Gov. Harry Hughes said yesterday that, despite increasing opposition in the General Assembly, a major portion of his program to reduce health care costs will be enacted this year.

"I think there probably are some problems, but I don't think that's important," the governor said when asked at a news conference about the "health" of his health care package.

Hughes said he never expected that all seven bills would be approved without some compromises.

Committees in both the Senate and the House of Delegates have strong reservations about some portions of the package, especially a bill that would allow the state to set an overall cap on the revenues Maryland's 59 hospitals can collect each year.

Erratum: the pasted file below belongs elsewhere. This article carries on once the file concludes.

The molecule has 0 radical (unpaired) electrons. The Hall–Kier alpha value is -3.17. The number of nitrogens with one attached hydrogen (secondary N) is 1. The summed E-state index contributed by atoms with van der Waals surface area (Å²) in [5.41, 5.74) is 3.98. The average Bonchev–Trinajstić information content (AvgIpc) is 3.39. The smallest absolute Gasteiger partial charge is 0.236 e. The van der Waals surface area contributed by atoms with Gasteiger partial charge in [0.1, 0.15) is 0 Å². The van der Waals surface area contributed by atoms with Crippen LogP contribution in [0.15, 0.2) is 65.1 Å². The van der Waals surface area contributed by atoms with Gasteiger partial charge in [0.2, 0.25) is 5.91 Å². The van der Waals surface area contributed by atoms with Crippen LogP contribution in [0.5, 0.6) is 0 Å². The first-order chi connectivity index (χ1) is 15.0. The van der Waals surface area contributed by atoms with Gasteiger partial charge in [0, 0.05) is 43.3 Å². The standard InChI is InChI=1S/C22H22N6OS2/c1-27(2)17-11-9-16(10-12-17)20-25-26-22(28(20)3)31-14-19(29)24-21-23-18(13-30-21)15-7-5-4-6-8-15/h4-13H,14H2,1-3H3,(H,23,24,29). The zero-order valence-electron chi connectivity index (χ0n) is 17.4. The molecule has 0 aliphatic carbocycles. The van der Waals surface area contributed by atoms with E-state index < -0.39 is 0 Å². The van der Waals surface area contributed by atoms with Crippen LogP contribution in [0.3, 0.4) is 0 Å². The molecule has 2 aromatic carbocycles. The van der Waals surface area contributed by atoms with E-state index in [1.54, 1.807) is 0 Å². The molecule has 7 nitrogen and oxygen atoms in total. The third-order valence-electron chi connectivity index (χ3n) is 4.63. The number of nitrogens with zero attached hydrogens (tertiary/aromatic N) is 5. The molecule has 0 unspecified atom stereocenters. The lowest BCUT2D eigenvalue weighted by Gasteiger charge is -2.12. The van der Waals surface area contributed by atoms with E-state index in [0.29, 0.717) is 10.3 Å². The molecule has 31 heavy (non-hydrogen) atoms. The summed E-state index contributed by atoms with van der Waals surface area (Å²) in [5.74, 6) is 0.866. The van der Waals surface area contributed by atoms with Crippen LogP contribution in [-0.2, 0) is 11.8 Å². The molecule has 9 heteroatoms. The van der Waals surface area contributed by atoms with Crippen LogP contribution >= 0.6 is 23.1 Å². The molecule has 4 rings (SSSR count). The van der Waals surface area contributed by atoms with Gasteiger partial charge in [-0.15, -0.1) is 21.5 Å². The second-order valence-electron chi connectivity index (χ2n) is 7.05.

There also is mounting opposition to a bill that would impose a moratorium on hospital construction until next October.

Different areas of the health care industry are lobbying against different bills, but Hughes said he doesn't think they will be able to scuttle the major portion of his health care program.

The governor said there is strong, broad-based support for his efforts to control costs.

"The public is very concerned about health care costs. Business is very concerned . . . . Labor is very concerned," Hughes said. Medical costs are also the top priority of senior citizens groups, who are lobbying for the package, he said.